In Defense of Dialogue and Dissent
On Feb. 27, the day before the College Republicans event, professors Manuel Hassassian and Edward Kaufman led a discussion on campus entitled ‘The Role of Israeli and Palestinian Civil Society in Peace Building.’ Although members of the press attended this lecture, it received minimal recognition in the news media, in contrast to Tuesday’s larger and more raucous event.
However, in my opinion it was no less important; in fact, Professor Kaufman openly urged the campus not to import the problems of the Middle East to UC Irvine, but rather to export UCI’s powerful multicultural and pluralistic experience, mutual understanding and civil dialogue to that troubled region. His colleague, Dr. Manuel Hassassian, former dean of students at Bethlehem University, urged that after tempers cooled, the students on both sides of the issue be asked what their goals were for the event and if those goals were worth the animosity the event created.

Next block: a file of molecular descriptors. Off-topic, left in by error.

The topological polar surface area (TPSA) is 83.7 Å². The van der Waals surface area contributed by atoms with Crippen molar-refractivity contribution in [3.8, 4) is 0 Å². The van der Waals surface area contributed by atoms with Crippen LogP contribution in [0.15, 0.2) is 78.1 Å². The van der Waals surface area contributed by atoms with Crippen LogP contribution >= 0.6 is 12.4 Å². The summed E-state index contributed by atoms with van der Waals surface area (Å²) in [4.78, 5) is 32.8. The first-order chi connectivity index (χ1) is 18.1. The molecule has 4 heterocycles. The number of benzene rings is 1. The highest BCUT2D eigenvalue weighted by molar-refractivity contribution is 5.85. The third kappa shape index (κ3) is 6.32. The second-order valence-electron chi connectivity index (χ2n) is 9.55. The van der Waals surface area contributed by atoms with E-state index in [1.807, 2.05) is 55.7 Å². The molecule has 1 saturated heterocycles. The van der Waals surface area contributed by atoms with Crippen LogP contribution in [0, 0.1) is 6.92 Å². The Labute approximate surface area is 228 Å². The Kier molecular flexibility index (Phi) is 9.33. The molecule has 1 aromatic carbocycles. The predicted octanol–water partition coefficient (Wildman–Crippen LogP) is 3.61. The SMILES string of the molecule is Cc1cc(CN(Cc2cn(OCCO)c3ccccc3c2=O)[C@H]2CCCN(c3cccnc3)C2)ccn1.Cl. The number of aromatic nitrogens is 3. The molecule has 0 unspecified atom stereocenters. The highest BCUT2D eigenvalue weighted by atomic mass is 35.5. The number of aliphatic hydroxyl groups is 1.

While the impact of Tuesday’s panel discussion and ensuing debates may not have reached quite as far as the Middle East, I think the event did serve as a very powerful example of how even the most provocative and potentially divisive issues can be aired without disaster and violence following in their wake.
Over the past few years, my confidence in the ability of UCI community members to remain within the bounds of civil debate